Troubles at TriMet ?

According to Oregon There’s an implosion heading down TriMet’s tracks

TriMet recently cut service on all light-rail lines and more than 50 bus routes. Agency managers have consistently blamed this on a $27 million revenue shortfall caused by the recession.

But the recent release of TriMet’s audited financial statements casts a very different light. According to the auditors, TriMet’s total operating and non-operating revenues — including money from passenger fares, payroll and self-employed transit taxes, and operating grants — increased by 6.5 percent during fiscal year 2010, which ended June 30.

If revenue is up but service levels are down, where did all the money go? The short answer is fringe benefits for employees. On an actuarial basis, TriMet’s cost of fringe benefits equaled 152 percent of wages for the just-ended fiscal year. That’s the worst ratio among the 20 largest transit districts in the country. Some districts, such as Denver and Miami-Dade County, have fringe benefit costs that are less than 40 percent of payroll. No other district besides TriMet pays more for fringe benefits than wages.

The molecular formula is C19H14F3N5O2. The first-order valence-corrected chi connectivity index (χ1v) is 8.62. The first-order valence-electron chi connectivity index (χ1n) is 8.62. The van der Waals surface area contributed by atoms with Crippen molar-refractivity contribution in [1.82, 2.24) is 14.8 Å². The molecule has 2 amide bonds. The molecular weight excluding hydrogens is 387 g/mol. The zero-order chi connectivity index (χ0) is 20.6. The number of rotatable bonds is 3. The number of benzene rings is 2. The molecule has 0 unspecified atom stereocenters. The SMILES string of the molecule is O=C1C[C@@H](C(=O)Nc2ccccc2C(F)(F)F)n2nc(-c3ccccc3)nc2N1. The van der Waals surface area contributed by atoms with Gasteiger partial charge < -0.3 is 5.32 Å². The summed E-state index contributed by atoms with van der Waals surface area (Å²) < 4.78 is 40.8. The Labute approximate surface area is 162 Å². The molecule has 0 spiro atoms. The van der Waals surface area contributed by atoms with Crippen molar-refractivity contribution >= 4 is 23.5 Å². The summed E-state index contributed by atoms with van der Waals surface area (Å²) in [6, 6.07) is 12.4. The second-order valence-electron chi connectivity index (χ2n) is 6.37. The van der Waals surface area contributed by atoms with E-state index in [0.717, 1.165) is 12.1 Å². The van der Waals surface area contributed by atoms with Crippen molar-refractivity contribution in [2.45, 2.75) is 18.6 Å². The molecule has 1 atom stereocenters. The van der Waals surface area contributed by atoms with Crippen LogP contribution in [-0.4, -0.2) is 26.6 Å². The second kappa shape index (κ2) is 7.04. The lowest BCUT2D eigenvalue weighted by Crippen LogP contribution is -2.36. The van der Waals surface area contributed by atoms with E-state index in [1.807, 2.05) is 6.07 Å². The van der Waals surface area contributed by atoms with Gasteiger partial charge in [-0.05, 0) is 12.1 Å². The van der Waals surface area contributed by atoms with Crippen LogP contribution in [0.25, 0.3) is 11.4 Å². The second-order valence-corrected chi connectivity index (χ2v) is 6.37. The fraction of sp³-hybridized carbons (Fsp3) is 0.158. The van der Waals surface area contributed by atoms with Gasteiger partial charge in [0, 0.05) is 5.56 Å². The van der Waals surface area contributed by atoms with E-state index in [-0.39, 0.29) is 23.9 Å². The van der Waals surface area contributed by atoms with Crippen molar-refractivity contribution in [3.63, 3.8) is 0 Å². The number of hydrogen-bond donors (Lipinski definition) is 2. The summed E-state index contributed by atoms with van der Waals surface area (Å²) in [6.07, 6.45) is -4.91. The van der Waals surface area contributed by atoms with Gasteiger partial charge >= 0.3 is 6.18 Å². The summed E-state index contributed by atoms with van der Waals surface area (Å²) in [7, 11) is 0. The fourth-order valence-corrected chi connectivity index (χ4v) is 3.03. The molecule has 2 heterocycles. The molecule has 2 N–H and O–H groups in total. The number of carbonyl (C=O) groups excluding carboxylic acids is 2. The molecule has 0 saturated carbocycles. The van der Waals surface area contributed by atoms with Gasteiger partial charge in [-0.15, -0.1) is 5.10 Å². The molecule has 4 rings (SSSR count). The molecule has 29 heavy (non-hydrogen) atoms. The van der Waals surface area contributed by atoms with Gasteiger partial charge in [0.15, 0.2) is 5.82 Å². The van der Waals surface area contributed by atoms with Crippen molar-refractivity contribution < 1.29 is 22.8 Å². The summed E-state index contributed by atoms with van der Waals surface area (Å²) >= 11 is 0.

While Wendell Cox notes that Portland saw a drop in Work Transit Mode Share from 6.3 to 6.1% (a drop of 3%) between 2000 and 2009 while the US average over the same period rose from 4.6 to 5.0%, an increase of 9.2%. Of course, as Yonah Freemark notes, Portland saw a huge increase in Bike and small increase in Walk. These don’t of themselves actually help the transit operator.